Another example of subservient political attitudes on campus is Biderman’s recent article regarding Israel’s “image problem.” He recounts that Israel has been condemned by the U.N. Human Rights Council more than all other countries combined, which leads him to the fantastic conclusion that Israel’s “public image is subpar.” The article states that Israel has prioritized the safety of its citizens over its international reputation by implementing “firm actions for (in its view) its own security.” To prove that such actions are for its security is unnecessary—that Israel can “view” them as such is sufficient. Biderman continues: In the context of the 2014 conflict in Gaza and in the face of a “media strategy” against the Netanyahu government, Israel diverted its focus to “preventing further damage.” 

What he refuses to tell us is that the 2014 conflict in Gaza was launched by Israel on the false pretext that Hamas abducted three Israeli teenagers, as later confirmed by an Israeli spokesperson. Due to a conflict predicated on such fabrications, close to 1,500 civilians in Gaza were killed, 28 percent of Gazan residents had to flee their homes, and Israeli aggression damaged 17 hospitals and 58 primary health centers.

Biderman correctly writes critically of Hamas’s charter calling for the obliteration of Israel, stating that the criticism of Israel is the “deliberate delegitimization of the Jewish state.” But expectedly, he pays no attention to the actions of those who not only call for but actively participate in the destruction of a state. A close aide to Prime Minister Ariel Sharon, Dov Weissglass revealed in 2004 that the peace process had to be frozen to prevent the establishment of a Palestinian state. In 2014, Benjamin Netanyahu repeated that Israel couldn’t relinquish any control west of the River Jordan. To anyone literate in the politics of the region, as I’m sure Biderman is, this signifies the impossibility of any Palestinian state.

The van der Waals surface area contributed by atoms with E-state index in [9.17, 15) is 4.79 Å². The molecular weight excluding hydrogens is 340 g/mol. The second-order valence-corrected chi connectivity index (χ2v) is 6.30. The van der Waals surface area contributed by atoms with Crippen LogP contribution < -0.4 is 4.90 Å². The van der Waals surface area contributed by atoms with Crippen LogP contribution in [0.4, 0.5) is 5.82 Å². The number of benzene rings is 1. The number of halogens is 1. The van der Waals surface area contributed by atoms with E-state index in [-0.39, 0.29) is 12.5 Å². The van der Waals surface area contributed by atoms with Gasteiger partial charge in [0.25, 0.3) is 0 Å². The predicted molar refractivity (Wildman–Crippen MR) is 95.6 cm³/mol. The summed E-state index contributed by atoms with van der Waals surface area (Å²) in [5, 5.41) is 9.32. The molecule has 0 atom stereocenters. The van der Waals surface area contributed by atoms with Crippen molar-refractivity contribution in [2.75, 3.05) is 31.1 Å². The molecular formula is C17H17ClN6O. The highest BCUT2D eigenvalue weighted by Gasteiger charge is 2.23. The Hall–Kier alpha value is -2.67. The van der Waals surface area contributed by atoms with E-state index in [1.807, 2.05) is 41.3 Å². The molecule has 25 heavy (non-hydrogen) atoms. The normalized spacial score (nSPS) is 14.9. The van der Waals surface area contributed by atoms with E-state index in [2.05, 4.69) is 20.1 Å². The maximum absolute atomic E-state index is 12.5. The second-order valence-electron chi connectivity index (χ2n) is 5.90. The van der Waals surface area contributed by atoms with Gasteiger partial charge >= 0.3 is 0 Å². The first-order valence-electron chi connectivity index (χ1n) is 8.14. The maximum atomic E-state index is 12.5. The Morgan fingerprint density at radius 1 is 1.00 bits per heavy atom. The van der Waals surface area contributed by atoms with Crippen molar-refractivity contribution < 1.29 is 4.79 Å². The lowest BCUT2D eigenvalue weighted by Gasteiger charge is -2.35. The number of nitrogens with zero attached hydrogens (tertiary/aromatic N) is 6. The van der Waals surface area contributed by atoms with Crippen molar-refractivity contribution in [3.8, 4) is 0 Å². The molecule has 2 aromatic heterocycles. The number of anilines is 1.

He further writes that Israel will continue with its “security-oriented” policies at the cost of its reputation. What he leaves out, is that during the 2014 conflict, Hamas had agreed to unify with the Fatah party, accept the 1967 borders and concede to all Western demands: nonviolence, adherence to past agreements, and the recognition of Israel. The escalation of violence in Gaza was a direct result of the U.S. and Israel’s refusal to implement the Palestinian reconciliation agreement. If Israel was truly serious about its security, it would’ve pursued the path of peace on various occasions, of which 2014 is but one example.

To be clear, it’s not at all the case that Levin or Biderman fail to criticize U.S. or Israeli policies. However, their criticisms of these governments fall within extremely narrow grounds, which isn’t serious criticism at all. U.S. foreign policies are criticized because they don’t work, they’re “too expensive” or mere “foreign policy miscalculations.” Biderman criticizes Israel’s inability to convince the media of its great, “security-oriented” ideals. The semblance of criticism is a necessary element of any successful propagandist system to disguise deference as iconoclasm, thereby limiting the spectrum of acceptable reproach.    

I don’t intend any personal attack on The Gate or its writers; I’ve written for it a few times myself. My point is that as one of the most prominent political magazines, The Gate adequately demonstrates the obsequious political attitude on campus. As students at a supposedly intellectual university, it is our responsibility to relentlessly challenge institutionalized power instead of submitting to it, especially since unlike many in the world, we don’t have a gun to our heads. As William S. Burroughs wrote, “There are no innocent bystanders”; we can either protest the crimes of the powerful by exposing their lies, or acquiescently allow atrocities to continue in Yemen, Palestine, and the inevitable Yemens and Palestines to come.

Atman Mehta is a second-year in the College.